“When we're dealing with asylum seekers that are victims of torture by state governments, by organized crime, they’re coming with significant mental health issues will make it difficult for them to navigate a complicated app like CBP One,” Ramos said.

Because the app isn’t accessible to disabled migrants, it’s in violation of a federal law, according to the complaint. Under Section 508 of the Rehabilitation Act of 1973, federal agencies have to make sure technology allows individuals with disabilities to access and use it.

Even if the app’s software is made more accessible for some, there are others — especially those who have mobility issues — for whom the app will “never be accessible,” Thorstad said.

“For them, there must be an alternative means,” she said. “There has to be another way.”

This includes showing up at a port of entry without an appointment and being processed by officers there, she said.

Finding accommodations

Felicia Rangel-Samponaro runs The Sidewalk School for Asylum Seekers in Matamoros and Reynosa, two cities just across the border from the Rio Grande Valley in Texas. Migrants with disabilities and their families often need accommodations outside of the app before they can even consider starting to use it, she said.

One blind man traveled to the border alone and was dropped off at the school two weeks ago, she said.

“Accommodations have to be made, even on the Mexico side, outside of the app, just getting this guy somewhere safe to live, and eat, and be OK,” Rangel-Samponaro said. “Once that’s squared away, it then moves over to: ‘You have to use the app every day. Did you know that?’”

“But he's not able to use the app at all,” she added. “Even if we got someone who was kind enough to help him out for a week, he or she may be gone the following week, so then he's stuck again.”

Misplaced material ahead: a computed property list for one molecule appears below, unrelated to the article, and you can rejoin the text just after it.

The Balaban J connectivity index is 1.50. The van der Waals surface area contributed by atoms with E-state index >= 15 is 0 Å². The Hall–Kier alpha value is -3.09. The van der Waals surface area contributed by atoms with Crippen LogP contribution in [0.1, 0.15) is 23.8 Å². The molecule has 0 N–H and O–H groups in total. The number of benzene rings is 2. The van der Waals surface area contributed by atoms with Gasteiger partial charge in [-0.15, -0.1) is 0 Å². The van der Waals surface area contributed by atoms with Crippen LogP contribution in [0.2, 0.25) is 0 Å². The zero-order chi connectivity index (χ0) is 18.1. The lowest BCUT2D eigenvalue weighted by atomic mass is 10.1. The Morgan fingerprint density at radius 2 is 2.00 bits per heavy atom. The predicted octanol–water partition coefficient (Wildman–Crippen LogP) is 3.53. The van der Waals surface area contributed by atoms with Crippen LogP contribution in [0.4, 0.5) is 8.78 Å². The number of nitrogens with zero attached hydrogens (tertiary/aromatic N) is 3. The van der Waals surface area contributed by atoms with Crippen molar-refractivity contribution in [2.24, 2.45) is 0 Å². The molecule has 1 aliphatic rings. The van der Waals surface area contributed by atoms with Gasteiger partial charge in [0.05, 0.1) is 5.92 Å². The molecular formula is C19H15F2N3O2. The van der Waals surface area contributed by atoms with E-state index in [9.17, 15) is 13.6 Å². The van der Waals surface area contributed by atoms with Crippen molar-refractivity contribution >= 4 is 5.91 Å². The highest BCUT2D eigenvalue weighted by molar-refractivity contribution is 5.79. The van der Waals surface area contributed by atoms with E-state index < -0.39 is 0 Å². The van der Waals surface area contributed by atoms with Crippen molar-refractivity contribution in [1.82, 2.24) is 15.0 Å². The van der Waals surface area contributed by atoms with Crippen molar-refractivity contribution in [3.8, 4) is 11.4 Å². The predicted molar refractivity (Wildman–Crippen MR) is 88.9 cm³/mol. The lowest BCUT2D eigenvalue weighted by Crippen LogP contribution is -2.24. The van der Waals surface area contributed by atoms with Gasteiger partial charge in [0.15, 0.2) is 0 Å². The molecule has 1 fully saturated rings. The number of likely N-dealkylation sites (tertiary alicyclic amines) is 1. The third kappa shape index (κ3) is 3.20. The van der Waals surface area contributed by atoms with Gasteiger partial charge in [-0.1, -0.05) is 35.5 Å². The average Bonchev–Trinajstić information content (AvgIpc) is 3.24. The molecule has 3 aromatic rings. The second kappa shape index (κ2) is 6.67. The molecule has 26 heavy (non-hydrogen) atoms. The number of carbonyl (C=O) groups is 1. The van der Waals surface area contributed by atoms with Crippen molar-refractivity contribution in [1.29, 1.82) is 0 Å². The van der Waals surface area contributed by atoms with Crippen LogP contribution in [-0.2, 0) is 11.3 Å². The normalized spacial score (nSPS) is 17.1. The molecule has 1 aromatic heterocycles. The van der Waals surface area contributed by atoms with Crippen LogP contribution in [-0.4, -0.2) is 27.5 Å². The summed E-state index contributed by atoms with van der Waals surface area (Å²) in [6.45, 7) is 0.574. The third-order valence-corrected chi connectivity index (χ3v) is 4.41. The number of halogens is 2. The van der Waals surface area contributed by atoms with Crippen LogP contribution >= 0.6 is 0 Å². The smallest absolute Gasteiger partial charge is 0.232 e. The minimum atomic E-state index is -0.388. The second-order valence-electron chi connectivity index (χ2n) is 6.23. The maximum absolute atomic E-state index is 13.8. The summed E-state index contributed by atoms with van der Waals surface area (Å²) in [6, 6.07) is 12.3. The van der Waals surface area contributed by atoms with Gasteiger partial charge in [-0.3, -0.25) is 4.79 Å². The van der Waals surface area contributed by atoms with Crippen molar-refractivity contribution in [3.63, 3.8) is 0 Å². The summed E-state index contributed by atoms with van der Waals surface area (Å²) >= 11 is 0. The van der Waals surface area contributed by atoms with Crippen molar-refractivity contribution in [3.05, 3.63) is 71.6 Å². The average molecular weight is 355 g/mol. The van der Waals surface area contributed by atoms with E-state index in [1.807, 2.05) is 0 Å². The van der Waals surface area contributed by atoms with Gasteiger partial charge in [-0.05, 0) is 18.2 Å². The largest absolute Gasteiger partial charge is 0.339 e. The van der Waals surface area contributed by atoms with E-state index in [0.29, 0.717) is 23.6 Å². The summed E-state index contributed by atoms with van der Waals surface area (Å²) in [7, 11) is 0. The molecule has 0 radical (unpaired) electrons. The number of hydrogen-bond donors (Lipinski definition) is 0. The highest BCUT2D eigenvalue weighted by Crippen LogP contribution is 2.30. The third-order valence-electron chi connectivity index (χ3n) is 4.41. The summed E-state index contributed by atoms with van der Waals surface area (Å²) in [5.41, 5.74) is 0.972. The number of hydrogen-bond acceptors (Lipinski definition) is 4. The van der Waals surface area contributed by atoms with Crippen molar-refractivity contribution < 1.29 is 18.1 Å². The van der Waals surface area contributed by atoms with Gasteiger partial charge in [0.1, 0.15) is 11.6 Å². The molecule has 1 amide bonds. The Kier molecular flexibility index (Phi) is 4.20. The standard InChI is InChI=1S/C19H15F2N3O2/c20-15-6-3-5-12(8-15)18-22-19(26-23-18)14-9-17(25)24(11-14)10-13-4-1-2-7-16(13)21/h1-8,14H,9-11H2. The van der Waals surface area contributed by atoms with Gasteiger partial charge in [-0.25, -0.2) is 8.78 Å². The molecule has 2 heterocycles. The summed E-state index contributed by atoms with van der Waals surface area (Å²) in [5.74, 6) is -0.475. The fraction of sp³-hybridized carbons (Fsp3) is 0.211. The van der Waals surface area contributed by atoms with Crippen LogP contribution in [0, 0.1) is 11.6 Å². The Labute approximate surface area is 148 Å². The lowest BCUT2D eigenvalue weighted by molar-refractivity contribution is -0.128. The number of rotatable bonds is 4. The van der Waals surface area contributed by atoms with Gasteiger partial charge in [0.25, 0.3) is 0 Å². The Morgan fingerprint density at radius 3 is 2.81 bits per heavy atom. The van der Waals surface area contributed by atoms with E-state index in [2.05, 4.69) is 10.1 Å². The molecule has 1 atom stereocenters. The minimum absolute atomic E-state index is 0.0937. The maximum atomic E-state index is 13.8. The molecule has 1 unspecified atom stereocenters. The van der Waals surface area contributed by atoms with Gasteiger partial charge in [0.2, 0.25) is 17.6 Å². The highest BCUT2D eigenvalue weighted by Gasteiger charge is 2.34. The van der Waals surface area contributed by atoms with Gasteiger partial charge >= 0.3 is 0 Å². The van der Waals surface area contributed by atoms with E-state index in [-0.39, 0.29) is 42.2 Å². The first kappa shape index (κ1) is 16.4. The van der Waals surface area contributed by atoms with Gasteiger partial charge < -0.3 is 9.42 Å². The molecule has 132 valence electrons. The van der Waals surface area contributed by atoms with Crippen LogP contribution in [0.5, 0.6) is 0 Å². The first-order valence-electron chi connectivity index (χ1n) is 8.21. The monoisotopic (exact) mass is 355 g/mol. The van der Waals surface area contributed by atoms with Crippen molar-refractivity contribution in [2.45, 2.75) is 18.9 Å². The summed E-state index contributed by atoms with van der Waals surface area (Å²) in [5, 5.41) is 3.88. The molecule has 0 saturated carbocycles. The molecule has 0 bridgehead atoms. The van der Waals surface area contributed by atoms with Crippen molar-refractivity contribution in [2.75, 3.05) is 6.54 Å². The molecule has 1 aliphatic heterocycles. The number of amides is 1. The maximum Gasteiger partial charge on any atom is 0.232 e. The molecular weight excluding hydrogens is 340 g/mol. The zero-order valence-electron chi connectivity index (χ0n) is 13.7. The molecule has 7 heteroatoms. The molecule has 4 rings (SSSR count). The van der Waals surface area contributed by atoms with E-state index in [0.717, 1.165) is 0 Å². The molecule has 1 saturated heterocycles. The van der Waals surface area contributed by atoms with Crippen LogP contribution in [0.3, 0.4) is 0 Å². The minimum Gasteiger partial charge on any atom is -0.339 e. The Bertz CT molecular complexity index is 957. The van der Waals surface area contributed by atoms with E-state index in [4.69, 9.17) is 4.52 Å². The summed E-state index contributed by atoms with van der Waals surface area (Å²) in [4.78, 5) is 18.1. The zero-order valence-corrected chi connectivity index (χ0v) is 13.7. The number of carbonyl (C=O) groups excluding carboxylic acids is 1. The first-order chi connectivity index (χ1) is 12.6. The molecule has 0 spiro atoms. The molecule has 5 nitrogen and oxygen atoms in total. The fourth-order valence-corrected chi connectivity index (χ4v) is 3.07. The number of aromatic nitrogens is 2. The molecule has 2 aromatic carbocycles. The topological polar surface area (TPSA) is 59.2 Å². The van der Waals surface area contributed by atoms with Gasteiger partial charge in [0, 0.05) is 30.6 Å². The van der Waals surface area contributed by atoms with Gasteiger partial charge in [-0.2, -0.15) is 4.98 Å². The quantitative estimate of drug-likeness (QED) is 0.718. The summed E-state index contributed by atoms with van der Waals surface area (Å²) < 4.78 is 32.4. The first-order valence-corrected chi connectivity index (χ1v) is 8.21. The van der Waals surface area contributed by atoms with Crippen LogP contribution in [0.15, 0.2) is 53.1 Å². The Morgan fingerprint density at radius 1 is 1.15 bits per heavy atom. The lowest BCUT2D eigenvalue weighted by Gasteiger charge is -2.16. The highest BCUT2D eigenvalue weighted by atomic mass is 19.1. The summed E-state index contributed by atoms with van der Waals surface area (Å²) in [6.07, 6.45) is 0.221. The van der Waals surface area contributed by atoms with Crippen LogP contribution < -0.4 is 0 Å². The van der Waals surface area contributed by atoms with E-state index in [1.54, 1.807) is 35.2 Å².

Rangel-Samponaro has seen his story repeat over and over: a man with schizophrenia who couldn’t manage logging in every day. A woman with facial paralysis who couldn’t use the app’s facial recognition software. A family with a child who had autism, who couldn’t use that software, either. And exceptions exist, but they’re not easy to get, she said.

“It's a whole process in order to prove to our U.S. government that this person cannot use the app. And while we're going through this long process of proving this to the U.S. government — this person with a disability is stuck,” she said.

“If you're disabled, you also cannot use this application. If anyone in your family, if your child is disabled in any type of way where they can't take the picture, then this application is not for you either,” she added. “You are literally stuck.”

Neelam Bohra is a 2023-24 New York Times disability reporting fellow, based at The Texas Tribune through a partnership with The New York Times and the National Center on Disability and Journalism, which is based at the Walter Cronkite School of Journalism and Mass Communication at Arizona State University.
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Neelam Bohra | Texas Tribune